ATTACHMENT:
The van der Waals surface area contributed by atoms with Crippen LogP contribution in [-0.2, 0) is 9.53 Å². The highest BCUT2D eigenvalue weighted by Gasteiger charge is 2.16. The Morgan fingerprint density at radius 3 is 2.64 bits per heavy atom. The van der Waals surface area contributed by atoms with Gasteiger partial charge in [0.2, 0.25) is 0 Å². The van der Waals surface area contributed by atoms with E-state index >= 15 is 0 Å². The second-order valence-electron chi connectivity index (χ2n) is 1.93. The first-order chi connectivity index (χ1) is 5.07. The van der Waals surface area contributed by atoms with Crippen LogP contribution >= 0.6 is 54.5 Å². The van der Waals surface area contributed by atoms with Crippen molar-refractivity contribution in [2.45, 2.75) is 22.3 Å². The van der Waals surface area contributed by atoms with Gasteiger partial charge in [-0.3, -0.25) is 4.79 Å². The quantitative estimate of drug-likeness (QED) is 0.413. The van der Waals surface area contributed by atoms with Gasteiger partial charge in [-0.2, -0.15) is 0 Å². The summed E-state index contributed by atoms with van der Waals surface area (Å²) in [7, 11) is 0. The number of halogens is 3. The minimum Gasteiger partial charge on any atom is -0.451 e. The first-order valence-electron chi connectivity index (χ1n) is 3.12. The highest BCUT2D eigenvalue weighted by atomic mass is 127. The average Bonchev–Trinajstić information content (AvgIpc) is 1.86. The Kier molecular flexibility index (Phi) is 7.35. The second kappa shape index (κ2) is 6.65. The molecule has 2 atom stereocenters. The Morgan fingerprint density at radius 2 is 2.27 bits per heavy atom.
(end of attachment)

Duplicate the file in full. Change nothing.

The van der Waals surface area contributed by atoms with Crippen LogP contribution in [-0.2, 0) is 9.53 Å². The highest BCUT2D eigenvalue weighted by Gasteiger charge is 2.16. The Morgan fingerprint density at radius 3 is 2.64 bits per heavy atom. The van der Waals surface area contributed by atoms with Gasteiger partial charge in [0.2, 0.25) is 0 Å². The van der Waals surface area contributed by atoms with E-state index >= 15 is 0 Å². The second-order valence-electron chi connectivity index (χ2n) is 1.93. The first-order chi connectivity index (χ1) is 5.07. The van der Waals surface area contributed by atoms with Crippen LogP contribution >= 0.6 is 54.5 Å². The van der Waals surface area contributed by atoms with Crippen molar-refractivity contribution in [2.45, 2.75) is 22.3 Å². The van der Waals surface area contributed by atoms with Gasteiger partial charge in [-0.3, -0.25) is 4.79 Å². The quantitative estimate of drug-likeness (QED) is 0.413. The van der Waals surface area contributed by atoms with Gasteiger partial charge in [-0.2, -0.15) is 0 Å². The summed E-state index contributed by atoms with van der Waals surface area (Å²) in [7, 11) is 0. The number of halogens is 3. The minimum Gasteiger partial charge on any atom is -0.451 e. The first-order valence-electron chi connectivity index (χ1n) is 3.12. The highest BCUT2D eigenvalue weighted by atomic mass is 127. The average Bonchev–Trinajstić information content (AvgIpc) is 1.86. The Kier molecular flexibility index (Phi) is 7.35. The second kappa shape index (κ2) is 6.65. The molecule has 2 atom stereocenters. The Morgan fingerprint density at radius 2 is 2.27 bits per heavy atom.